2010 Honda Insight - front three-quarter
The 2010 Honda Insight was eagerly awaited before its launch, but reviews have been mixed. Some laud it for overachieving on the fuel economy front, while others (most notably the influential Consumer Reports) have slammed it.
Our half-hour drive in a new Insight left us with mixed impressions. But one thing we're clear on: The 2010 Honda Insight may look somewhat like a 2010 Toyota Prius, but they're two very different cars.
Our electric-blue 2010 Insight looked good, and much less "otherworldly" than either the outgoing or the new Prius. It has elements of Honda's FCX Clarity fuel-cell vehicle, which is a much larger car but gets good marks for its styling.
Our only quibble with the lines is that the standard 15-inch wheels and tires just look too small on this fairly tall subcompact. To be fair, though, the Prius suffers from the same small-wheel spec.
Inside the car, the Insight feels larger than it actually is, helped by the steeply raked windshield.
We were curious to see what kind of economy we could get from the Insight if we babied it a bit. That didn't endear us to surrounding traffic, but even on our hilly course north of New York City, we got a very respectable 42.2 miles per gallon.
Early anecdotal evidence says it's almost impossible to get less than 35 mpg in the Insight. The EPA rates it at 40 miles per gallon city / 43 mpg highway, for a combined rating of 41 mpg.
We found Honda's driver information to be simple and self-explanatory, despite being mostly monochrome. More expensive hybrids, including the 2010 Toyota Prius and the 2010 Ford Fusion Hybrid, have full color displays--so the leaves are green, not white.
Behind the speedometer is a color band that lets drivers know when they're driving more or less efficiently for the conditions. The green end is most efficient (logical), but the blue end is thirtiest--which is confusing since so many cars from other makers use the prefix "blue-" to indicate efficient models.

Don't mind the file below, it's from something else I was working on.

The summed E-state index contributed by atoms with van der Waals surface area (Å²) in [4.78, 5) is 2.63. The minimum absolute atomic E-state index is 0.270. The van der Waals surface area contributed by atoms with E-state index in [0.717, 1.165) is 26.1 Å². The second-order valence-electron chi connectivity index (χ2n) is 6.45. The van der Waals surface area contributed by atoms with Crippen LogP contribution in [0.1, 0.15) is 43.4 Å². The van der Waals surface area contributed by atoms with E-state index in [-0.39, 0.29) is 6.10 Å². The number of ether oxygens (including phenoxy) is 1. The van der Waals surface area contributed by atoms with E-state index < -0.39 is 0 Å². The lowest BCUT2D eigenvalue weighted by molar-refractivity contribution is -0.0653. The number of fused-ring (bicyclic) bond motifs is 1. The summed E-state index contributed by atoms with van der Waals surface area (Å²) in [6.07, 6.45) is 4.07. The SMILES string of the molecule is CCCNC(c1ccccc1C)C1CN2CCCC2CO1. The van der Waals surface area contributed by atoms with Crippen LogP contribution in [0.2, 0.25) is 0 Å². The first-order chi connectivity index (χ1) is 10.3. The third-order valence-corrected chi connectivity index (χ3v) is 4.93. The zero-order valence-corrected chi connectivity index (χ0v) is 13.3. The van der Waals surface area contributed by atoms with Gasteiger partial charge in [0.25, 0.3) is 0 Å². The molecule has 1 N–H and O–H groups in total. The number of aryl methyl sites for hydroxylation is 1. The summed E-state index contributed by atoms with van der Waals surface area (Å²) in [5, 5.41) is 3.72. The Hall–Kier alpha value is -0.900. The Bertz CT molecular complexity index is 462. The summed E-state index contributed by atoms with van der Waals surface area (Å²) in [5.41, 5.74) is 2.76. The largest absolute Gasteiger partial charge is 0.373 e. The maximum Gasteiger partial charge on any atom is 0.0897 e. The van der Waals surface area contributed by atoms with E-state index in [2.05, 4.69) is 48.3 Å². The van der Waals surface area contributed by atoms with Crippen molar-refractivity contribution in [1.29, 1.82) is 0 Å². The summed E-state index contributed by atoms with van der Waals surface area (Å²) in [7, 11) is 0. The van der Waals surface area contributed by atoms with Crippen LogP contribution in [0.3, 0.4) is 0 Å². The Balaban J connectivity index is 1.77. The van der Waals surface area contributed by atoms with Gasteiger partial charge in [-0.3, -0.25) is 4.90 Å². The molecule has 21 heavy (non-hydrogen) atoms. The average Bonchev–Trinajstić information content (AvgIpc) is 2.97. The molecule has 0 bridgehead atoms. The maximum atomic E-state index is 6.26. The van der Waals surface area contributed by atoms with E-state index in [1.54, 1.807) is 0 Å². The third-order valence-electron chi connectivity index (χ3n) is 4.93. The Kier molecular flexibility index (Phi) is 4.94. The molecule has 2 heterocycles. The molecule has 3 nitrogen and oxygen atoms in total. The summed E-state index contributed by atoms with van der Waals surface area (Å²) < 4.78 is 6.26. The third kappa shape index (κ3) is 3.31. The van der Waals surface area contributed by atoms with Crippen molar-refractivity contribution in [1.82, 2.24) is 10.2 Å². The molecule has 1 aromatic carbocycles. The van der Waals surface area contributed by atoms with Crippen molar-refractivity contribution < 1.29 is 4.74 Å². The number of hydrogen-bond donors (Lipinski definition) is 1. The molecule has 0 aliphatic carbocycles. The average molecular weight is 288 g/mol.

The "i" button on the steering wheels lets drivers cycle through three dashboard information displays: instant and historical gas mileage, operating history from three previous driving cycles, and an EcoGuide that awards leaves (from 1 to 5) to reward thrifty driving.
2010 Honda Insight - side
The Insight isn't particularly fast, but its small 1.3-liter engine isn't very large either. While the electric motor adds some oomph in certainly situations, the entire powertrain puts out only 98 horsepower at its peak. That's low, these days.
Using the big green button to put the car into Eco mode knocks 4 percent off the performance, says Honda, by shutting down the air conditioning more often and modifying the engine software to accelerate more gently.
Eco mode feels slower, for sure, but in any mode, when you floor it, the engine howls. And, presumably to save weight, the Insight doesn't seem to have much sound insulation.
The result is a inbuilt incentive to drive smoothly and economically; it hurts your ears less to do so. On the other hand, we were impressed with the regenerative braking. Downhill roads quickly and noticeably recharged the small 0.6-kilowatt-hour battery pack.
The ride is hard and jiggly, not helped by tires with low rolling resistance to wring every last drop of mileage out of its gasoline. They're pretty noisy too.
And when thrown through corners, the Insight isn't much fun: Its body leans a lot, and the front tires start to lose their grip on corners, understeering at speeds that other Honda products don't break a sweat over.
2010 Honda Insight - instruments
Although the Insight sits tall, the seats are set surprisingly close to the floor. And the tilting-and-telescoping steering wheel is a must, to make the two-level instrumentation buried deep in the scalloped dashboard visible to drivers of different heights and sizes.
The dashboard has several compartments for storing the usual array of stuff drivers bring with them. Several of them are cleverly sited, once you get accustomed to the busy interior layout.